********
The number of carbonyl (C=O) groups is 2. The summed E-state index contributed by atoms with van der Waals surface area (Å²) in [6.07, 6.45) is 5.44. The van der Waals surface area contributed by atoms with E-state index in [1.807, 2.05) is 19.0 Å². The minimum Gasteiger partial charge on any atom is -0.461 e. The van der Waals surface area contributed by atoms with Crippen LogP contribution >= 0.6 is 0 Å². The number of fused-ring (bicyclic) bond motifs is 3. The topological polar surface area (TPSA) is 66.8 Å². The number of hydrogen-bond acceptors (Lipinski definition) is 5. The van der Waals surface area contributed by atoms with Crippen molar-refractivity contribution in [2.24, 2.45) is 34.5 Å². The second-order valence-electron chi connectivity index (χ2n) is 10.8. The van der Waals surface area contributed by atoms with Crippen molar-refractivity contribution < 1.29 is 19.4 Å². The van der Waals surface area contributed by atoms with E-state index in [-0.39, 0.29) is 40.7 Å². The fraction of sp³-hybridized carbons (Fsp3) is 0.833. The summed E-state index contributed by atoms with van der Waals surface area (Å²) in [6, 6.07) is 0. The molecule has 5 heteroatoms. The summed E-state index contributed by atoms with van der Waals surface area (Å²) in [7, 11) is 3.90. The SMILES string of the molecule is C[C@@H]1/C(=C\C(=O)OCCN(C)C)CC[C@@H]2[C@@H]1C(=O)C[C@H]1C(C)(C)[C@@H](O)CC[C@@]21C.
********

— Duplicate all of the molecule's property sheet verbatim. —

The number of carbonyl (C=O) groups is 2. The summed E-state index contributed by atoms with van der Waals surface area (Å²) in [6.07, 6.45) is 5.44. The van der Waals surface area contributed by atoms with E-state index in [1.807, 2.05) is 19.0 Å². The minimum Gasteiger partial charge on any atom is -0.461 e. The van der Waals surface area contributed by atoms with Crippen LogP contribution >= 0.6 is 0 Å². The number of fused-ring (bicyclic) bond motifs is 3. The topological polar surface area (TPSA) is 66.8 Å². The number of hydrogen-bond acceptors (Lipinski definition) is 5. The van der Waals surface area contributed by atoms with Crippen molar-refractivity contribution in [2.24, 2.45) is 34.5 Å². The second-order valence-electron chi connectivity index (χ2n) is 10.8. The van der Waals surface area contributed by atoms with Crippen molar-refractivity contribution < 1.29 is 19.4 Å². The van der Waals surface area contributed by atoms with E-state index in [-0.39, 0.29) is 40.7 Å². The fraction of sp³-hybridized carbons (Fsp3) is 0.833. The summed E-state index contributed by atoms with van der Waals surface area (Å²) in [6, 6.07) is 0. The molecule has 5 heteroatoms. The summed E-state index contributed by atoms with van der Waals surface area (Å²) in [7, 11) is 3.90. The SMILES string of the molecule is C[C@@H]1/C(=C\C(=O)OCCN(C)C)CC[C@@H]2[C@@H]1C(=O)C[C@H]1C(C)(C)[C@@H](O)CC[C@@]21C.